Former NASA mathematician Katherine Johnson dies

Her story of breaking gender and racial barriers as she worked on the first U.S. manned spaceflights was portrayed in the movie "Hidden Figures."
1:59 | 02/25/20

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Transcript for Former NASA mathematician Katherine Johnson dies
Finally tonight here, America strong. An American pioneer who, for so long, was a hidden figure at nasa. Katherine Johnson was from west Virginia, she was a mathematician, a pioneer. Part of a small group of African-American women hired as mathematicians at nasa. Breaking gender barriers, racial barriers in the '50s and '60s, she worked on the first manned space flights. Calculating the precise trajectories that would allow Apollo 11 to land on the moon. That's one small step for man. One giant lead for mankind. Reporter: Her role was long overlooked. Katherine, on the far right. Her daughter would hear the stories. Momma got there '53. The engineers came and asked for some specific skills. The supervisor said, oh, well that's Katherine. Reporter: And what was her role? The work was to take a calculator and do big equations, which could be a page long. Math is always dependable. Reporter: Johnson's role portrayed in the film "Hidden You have someone? Oh yes, ma'am. Katherine's the gal for that. She can handle any numbers you put in front of her. Reporter: She would own her We can calculate launch and landing, but without this conversion, the capsule stays in orbit. Reporter: You'll remember the movie was nominated for best picture. A true nasa and American hero, Katherine Johnson. Reporter: She was also awarded the presidential medal of freedom. And when her daughter asked all those years later, what if someone questioned you? What happened if somebody questioned your work? Tough. Reporter: Tough. And so was she. A true American pioneer. Katherine Johnson was 101. And an American original. I'm David Muir.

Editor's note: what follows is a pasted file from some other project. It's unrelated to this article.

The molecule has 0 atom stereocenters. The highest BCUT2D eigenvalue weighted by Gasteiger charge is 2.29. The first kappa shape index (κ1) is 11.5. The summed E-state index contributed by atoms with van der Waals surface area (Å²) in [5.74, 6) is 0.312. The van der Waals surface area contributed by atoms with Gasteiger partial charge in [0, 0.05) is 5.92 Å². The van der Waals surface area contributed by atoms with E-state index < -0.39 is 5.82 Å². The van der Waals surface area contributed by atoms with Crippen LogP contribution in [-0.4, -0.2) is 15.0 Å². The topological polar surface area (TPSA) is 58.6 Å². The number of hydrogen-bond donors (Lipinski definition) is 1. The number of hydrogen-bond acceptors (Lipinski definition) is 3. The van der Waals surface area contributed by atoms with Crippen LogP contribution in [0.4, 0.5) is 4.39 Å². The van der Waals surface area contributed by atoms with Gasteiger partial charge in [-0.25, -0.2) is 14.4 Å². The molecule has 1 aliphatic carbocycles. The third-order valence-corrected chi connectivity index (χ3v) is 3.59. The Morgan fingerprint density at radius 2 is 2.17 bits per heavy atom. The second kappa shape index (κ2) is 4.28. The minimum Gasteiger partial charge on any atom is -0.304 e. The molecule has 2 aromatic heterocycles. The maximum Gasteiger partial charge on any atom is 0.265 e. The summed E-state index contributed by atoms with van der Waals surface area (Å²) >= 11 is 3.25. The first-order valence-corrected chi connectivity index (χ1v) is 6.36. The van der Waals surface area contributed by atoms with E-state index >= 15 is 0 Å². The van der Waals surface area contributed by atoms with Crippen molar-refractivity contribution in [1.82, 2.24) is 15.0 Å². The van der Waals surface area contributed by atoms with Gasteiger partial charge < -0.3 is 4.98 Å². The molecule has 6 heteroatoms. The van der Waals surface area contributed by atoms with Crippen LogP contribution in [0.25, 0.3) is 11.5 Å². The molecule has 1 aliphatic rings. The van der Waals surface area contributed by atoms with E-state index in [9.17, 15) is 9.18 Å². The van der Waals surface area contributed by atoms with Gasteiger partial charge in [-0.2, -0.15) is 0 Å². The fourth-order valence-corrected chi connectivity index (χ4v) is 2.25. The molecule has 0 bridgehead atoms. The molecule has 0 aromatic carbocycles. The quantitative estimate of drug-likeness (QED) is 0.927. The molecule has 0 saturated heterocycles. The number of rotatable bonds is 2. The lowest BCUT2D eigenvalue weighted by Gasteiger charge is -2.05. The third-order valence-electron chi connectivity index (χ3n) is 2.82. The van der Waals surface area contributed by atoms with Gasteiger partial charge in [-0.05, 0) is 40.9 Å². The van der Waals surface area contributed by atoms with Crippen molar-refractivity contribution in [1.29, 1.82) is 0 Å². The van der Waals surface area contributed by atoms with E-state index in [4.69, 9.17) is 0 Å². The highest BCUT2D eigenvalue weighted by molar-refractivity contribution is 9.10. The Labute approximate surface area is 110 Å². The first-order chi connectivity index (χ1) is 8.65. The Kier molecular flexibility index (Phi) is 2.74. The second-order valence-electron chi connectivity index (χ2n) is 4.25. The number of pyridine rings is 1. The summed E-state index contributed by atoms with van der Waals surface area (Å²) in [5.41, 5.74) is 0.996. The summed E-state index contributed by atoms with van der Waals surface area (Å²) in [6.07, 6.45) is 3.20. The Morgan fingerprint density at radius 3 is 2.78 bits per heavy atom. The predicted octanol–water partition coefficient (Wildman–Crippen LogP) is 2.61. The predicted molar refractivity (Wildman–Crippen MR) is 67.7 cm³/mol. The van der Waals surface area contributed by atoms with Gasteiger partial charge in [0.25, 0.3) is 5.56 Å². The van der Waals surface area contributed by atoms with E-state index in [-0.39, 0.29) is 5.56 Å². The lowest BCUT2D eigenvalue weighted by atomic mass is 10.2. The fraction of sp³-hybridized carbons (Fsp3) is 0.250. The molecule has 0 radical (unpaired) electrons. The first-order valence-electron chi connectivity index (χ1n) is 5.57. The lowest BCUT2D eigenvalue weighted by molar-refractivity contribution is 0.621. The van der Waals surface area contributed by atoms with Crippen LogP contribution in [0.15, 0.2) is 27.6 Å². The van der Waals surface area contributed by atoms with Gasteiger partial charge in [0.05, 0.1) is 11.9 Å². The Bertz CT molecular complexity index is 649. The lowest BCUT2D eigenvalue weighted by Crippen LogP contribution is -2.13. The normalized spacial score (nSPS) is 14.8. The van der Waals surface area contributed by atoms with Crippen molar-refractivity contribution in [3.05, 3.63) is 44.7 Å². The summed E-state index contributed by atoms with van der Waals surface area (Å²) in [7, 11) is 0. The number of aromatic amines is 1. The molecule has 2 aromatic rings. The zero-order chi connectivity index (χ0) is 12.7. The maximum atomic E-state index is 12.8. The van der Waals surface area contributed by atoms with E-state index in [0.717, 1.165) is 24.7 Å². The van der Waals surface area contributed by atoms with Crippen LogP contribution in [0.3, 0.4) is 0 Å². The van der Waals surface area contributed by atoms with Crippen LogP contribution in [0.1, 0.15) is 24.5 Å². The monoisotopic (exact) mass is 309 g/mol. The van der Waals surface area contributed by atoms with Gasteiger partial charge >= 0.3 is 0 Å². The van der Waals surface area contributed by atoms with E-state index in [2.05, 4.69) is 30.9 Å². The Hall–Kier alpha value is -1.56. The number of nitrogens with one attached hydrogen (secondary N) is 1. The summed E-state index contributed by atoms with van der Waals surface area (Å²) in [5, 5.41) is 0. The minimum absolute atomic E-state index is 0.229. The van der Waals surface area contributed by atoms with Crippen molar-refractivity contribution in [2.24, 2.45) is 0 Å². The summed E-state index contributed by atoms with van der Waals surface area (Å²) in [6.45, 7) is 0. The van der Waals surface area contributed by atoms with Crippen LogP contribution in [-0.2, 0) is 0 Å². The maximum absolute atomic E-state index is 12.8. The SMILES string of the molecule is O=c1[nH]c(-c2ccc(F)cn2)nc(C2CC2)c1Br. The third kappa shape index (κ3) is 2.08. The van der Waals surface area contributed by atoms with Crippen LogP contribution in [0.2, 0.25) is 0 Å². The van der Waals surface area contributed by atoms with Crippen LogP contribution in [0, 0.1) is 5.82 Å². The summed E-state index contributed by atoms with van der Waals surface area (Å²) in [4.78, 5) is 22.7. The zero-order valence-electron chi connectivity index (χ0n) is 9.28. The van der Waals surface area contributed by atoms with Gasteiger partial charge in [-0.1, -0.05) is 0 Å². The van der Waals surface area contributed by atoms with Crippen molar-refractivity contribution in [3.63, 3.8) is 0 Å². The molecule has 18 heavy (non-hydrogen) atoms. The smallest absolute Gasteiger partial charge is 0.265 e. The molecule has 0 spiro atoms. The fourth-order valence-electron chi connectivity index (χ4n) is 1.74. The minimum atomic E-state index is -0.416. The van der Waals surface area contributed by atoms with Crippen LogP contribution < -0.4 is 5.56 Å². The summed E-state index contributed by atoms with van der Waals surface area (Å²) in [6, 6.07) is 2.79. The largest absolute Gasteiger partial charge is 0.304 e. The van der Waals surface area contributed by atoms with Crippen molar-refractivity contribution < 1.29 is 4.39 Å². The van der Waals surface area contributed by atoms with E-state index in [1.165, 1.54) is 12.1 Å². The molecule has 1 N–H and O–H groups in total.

This transcript has been automatically generated and may not be 100% accurate.

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